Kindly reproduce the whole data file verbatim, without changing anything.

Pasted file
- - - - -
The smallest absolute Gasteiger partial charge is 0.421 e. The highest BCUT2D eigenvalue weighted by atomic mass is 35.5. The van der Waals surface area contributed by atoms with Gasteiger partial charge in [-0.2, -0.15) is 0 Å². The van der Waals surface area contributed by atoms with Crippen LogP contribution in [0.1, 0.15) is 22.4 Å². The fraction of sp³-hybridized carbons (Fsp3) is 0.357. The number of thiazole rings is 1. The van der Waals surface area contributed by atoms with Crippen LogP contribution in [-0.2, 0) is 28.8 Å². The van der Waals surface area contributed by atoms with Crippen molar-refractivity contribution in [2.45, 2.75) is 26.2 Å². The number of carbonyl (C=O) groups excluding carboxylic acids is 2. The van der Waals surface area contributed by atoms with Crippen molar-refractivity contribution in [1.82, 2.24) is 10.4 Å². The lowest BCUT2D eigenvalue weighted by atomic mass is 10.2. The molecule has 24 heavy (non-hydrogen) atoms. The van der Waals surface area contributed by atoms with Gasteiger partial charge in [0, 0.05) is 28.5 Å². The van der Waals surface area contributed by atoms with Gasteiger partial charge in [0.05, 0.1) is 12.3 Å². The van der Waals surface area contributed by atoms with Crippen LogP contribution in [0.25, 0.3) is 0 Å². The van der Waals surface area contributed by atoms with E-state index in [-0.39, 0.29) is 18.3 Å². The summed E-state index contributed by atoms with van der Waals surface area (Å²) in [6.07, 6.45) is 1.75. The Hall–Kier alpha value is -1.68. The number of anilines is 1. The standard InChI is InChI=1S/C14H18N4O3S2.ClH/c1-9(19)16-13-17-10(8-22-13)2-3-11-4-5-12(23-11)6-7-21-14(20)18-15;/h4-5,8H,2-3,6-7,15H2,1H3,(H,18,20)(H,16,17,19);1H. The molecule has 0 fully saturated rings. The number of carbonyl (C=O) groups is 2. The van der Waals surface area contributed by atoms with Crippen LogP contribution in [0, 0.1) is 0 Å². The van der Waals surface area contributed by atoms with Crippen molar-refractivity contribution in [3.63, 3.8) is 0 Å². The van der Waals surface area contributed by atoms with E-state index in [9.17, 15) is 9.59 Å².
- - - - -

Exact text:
The smallest absolute Gasteiger partial charge is 0.421 e. The highest BCUT2D eigenvalue weighted by atomic mass is 35.5. The van der Waals surface area contributed by atoms with Gasteiger partial charge in [-0.2, -0.15) is 0 Å². The van der Waals surface area contributed by atoms with Crippen LogP contribution in [0.1, 0.15) is 22.4 Å². The fraction of sp³-hybridized carbons (Fsp3) is 0.357. The number of thiazole rings is 1. The van der Waals surface area contributed by atoms with Crippen LogP contribution in [-0.2, 0) is 28.8 Å². The van der Waals surface area contributed by atoms with Crippen molar-refractivity contribution in [2.45, 2.75) is 26.2 Å². The number of carbonyl (C=O) groups excluding carboxylic acids is 2. The van der Waals surface area contributed by atoms with Crippen molar-refractivity contribution in [1.82, 2.24) is 10.4 Å². The lowest BCUT2D eigenvalue weighted by atomic mass is 10.2. The molecule has 24 heavy (non-hydrogen) atoms. The van der Waals surface area contributed by atoms with Gasteiger partial charge in [0, 0.05) is 28.5 Å². The van der Waals surface area contributed by atoms with Gasteiger partial charge in [0.05, 0.1) is 12.3 Å². The van der Waals surface area contributed by atoms with Crippen LogP contribution in [0.25, 0.3) is 0 Å². The van der Waals surface area contributed by atoms with E-state index in [-0.39, 0.29) is 18.3 Å². The summed E-state index contributed by atoms with van der Waals surface area (Å²) in [6.07, 6.45) is 1.75. The Hall–Kier alpha value is -1.68. The number of anilines is 1. The standard InChI is InChI=1S/C14H18N4O3S2.ClH/c1-9(19)16-13-17-10(8-22-13)2-3-11-4-5-12(23-11)6-7-21-14(20)18-15;/h4-5,8H,2-3,6-7,15H2,1H3,(H,18,20)(H,16,17,19);1H. The molecule has 0 fully saturated rings. The number of carbonyl (C=O) groups is 2. The van der Waals surface area contributed by atoms with Crippen LogP contribution in [0, 0.1) is 0 Å². The van der Waals surface area contributed by atoms with Crippen molar-refractivity contribution in [3.63, 3.8) is 0 Å². The van der Waals surface area contributed by atoms with E-state index in [9.17, 15) is 9.59 Å².